IMPACT – Winter 2017

About the Authors

Samantha Bernstein-Sierra is a PhD candidate of urban education policy at the University of Southern California’s Rossier School of Education. She received her bachelor’s degree in history from the University of Massachusetts, Amherst, and her JD degree from Suffolk University Law School in 2009, after which she practiced special education law for several years in New York City. Samantha works with Dr. Adrianna Kezar, focusing her research on public/private tensions in higher education, faculty rights, and the future of the academic profession.

Kate Holterhoff is a Marion L. Brittain Postdoctoral Fellow at the Georgia Institute of Technology. Her research areas include nineteenth-century British literature, visual culture, digital humanities, and the history of science. She has published articles in English Literature in Transition, 1880-1920 (forthcoming), The Journal of Victorian Culture, The Journal of the History of Biology, and Victorian Network.

Christopher A. Howard is lecturer in cultural anthropology at Chaminade University of Honolulu. He was previously visiting lecturer at Boston University and has worked at academic institutions in Japan and New Zealand. His research is primarily concerned with the changing relations among society, technology and environment; modernity and globalisation; social theory, phenomenology and philosophical anthropology. He recently published a monograph entitled: Mobile Lifeworlds: An Ethnography of Tourism and Pilgrimage in the Himalayas (Routledge, 2016).

Theo Savvas is lecturer in English at the University of Bristol. He holds a Master of Arts in History from the University of Cambridge, a Master of Arts in Literature from Goldsmiths College, University of London, and a PhD in U.S. Literature from the University of Essex. He is the author of American Postmodernist Fiction and the Past (2011) and several articles on contemporary U.S. fiction.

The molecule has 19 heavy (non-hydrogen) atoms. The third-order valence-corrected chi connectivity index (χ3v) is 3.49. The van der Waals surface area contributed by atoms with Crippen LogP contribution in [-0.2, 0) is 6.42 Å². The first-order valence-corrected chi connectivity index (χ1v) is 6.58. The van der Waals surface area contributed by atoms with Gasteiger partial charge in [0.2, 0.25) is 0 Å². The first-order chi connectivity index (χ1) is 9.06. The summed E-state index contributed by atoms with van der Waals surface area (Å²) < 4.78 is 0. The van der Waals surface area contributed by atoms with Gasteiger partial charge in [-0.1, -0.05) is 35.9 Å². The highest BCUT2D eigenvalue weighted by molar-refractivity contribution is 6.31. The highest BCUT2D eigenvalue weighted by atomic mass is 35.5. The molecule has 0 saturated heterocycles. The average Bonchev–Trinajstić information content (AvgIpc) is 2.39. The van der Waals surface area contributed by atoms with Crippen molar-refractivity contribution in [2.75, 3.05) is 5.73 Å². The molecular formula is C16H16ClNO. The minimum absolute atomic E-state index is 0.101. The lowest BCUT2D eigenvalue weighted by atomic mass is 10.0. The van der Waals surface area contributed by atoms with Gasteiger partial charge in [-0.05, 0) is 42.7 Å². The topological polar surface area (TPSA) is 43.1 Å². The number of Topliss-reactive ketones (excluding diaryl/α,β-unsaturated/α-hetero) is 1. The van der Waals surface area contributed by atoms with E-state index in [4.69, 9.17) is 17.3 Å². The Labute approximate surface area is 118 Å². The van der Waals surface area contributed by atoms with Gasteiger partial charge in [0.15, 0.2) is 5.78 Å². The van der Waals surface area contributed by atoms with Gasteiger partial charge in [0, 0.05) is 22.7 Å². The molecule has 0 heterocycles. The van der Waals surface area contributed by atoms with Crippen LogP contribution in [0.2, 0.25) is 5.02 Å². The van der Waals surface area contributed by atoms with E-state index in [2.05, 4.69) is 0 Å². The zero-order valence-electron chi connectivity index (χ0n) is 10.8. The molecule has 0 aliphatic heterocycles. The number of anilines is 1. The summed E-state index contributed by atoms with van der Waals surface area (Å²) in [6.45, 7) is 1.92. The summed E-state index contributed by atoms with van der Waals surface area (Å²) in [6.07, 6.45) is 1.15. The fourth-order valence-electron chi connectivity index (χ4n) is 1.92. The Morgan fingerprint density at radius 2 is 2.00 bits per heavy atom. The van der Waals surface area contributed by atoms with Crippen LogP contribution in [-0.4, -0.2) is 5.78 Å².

Philip Wander is assistant professor of French and Italian at Hostos Community College in the South Bronx, a part of the City University of New York. He received his BA from SUNY Stony Brook, his MA from New York University and his PhD from UC Berkeley and L’École Normale Supérieur in Paris. He is currently teaching introductory courses in French and Italian, as well as a section in the Humanities. The details and niceties of language teaching are of great interest to him.

Laurence Winters received his BA from Boston University in philosophy and religion, his MA from McGill University in philosophy and anthropology, and his PhD from the New School University in philosophy and sociology. He is currently the director of Interdisciplinary Studies at Petrocelli College, Fairleigh Dickinson University, where he is working on the application of narrative methodology to interdisciplinary pedagogy and knowledge production.

Angus Woodward is the director of college writing programs at Our Lady of the Lake College in Baton Rouge, Louisiana. He is also a fiction writer, whose books are Down at the End of the River (Margaret Media, 2008) and Americanisation: Lessons in American Culture and Language (Livingston Press, 2011).